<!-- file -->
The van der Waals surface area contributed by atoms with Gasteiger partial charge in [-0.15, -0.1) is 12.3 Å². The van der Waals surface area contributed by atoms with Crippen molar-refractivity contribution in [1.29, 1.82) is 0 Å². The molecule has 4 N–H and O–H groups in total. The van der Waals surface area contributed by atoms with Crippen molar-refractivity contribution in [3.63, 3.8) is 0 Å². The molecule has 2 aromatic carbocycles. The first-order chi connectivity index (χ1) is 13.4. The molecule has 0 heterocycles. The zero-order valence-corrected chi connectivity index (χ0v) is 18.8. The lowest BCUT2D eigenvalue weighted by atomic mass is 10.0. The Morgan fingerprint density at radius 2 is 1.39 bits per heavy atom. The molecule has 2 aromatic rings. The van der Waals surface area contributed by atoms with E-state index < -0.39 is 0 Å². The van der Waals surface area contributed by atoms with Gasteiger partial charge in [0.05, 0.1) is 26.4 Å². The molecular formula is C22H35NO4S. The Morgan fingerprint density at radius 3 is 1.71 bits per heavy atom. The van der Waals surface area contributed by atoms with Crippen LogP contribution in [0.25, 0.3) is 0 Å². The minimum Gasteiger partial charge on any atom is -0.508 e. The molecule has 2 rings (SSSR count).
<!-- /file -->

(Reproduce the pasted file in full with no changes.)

The van der Waals surface area contributed by atoms with Gasteiger partial charge in [-0.15, -0.1) is 12.3 Å². The van der Waals surface area contributed by atoms with Crippen molar-refractivity contribution in [1.29, 1.82) is 0 Å². The molecule has 4 N–H and O–H groups in total. The van der Waals surface area contributed by atoms with Crippen molar-refractivity contribution in [3.63, 3.8) is 0 Å². The molecule has 2 aromatic carbocycles. The first-order chi connectivity index (χ1) is 13.4. The molecule has 0 heterocycles. The zero-order valence-corrected chi connectivity index (χ0v) is 18.8. The lowest BCUT2D eigenvalue weighted by atomic mass is 10.0. The Morgan fingerprint density at radius 2 is 1.39 bits per heavy atom. The molecule has 2 aromatic rings. The van der Waals surface area contributed by atoms with E-state index < -0.39 is 0 Å². The van der Waals surface area contributed by atoms with Gasteiger partial charge in [0.05, 0.1) is 26.4 Å². The molecular formula is C22H35NO4S. The Morgan fingerprint density at radius 3 is 1.71 bits per heavy atom. The van der Waals surface area contributed by atoms with Crippen LogP contribution in [0.25, 0.3) is 0 Å². The minimum Gasteiger partial charge on any atom is -0.508 e. The molecule has 2 rings (SSSR count).